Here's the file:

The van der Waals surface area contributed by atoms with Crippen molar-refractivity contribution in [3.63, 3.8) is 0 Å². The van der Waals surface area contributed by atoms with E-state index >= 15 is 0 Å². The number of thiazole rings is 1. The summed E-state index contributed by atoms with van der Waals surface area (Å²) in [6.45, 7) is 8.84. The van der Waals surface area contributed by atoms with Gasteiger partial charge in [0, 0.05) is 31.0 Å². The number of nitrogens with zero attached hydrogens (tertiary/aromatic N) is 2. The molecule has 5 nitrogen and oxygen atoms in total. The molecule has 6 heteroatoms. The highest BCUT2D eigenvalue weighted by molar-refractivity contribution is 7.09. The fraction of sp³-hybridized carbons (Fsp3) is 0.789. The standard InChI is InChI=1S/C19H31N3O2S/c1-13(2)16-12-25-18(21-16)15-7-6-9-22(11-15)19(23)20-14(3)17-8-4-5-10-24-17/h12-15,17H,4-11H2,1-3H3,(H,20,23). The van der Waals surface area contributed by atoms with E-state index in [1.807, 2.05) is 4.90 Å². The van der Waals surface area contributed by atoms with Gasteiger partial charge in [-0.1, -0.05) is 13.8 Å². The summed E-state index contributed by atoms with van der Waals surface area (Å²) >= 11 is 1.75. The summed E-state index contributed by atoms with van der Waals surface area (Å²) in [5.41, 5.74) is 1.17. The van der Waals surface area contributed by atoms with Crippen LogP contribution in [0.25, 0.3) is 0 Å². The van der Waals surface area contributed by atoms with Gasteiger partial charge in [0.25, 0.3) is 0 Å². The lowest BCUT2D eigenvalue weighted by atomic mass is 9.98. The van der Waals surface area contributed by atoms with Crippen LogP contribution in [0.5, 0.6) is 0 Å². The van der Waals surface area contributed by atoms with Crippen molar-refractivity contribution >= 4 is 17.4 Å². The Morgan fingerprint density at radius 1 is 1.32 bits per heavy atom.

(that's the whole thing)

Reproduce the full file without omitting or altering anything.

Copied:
The van der Waals surface area contributed by atoms with Crippen molar-refractivity contribution in [3.63, 3.8) is 0 Å². The van der Waals surface area contributed by atoms with E-state index >= 15 is 0 Å². The number of thiazole rings is 1. The summed E-state index contributed by atoms with van der Waals surface area (Å²) in [6.45, 7) is 8.84. The van der Waals surface area contributed by atoms with Gasteiger partial charge in [0, 0.05) is 31.0 Å². The number of nitrogens with zero attached hydrogens (tertiary/aromatic N) is 2. The molecule has 5 nitrogen and oxygen atoms in total. The molecule has 6 heteroatoms. The highest BCUT2D eigenvalue weighted by molar-refractivity contribution is 7.09. The fraction of sp³-hybridized carbons (Fsp3) is 0.789. The standard InChI is InChI=1S/C19H31N3O2S/c1-13(2)16-12-25-18(21-16)15-7-6-9-22(11-15)19(23)20-14(3)17-8-4-5-10-24-17/h12-15,17H,4-11H2,1-3H3,(H,20,23). The van der Waals surface area contributed by atoms with E-state index in [1.807, 2.05) is 4.90 Å². The van der Waals surface area contributed by atoms with Gasteiger partial charge in [-0.1, -0.05) is 13.8 Å². The summed E-state index contributed by atoms with van der Waals surface area (Å²) >= 11 is 1.75. The summed E-state index contributed by atoms with van der Waals surface area (Å²) in [5.41, 5.74) is 1.17. The van der Waals surface area contributed by atoms with Crippen LogP contribution in [0.25, 0.3) is 0 Å². The van der Waals surface area contributed by atoms with Gasteiger partial charge in [0.25, 0.3) is 0 Å². The lowest BCUT2D eigenvalue weighted by atomic mass is 9.98. The van der Waals surface area contributed by atoms with Crippen LogP contribution in [0.5, 0.6) is 0 Å². The van der Waals surface area contributed by atoms with Crippen molar-refractivity contribution >= 4 is 17.4 Å². The Morgan fingerprint density at radius 1 is 1.32 bits per heavy atom.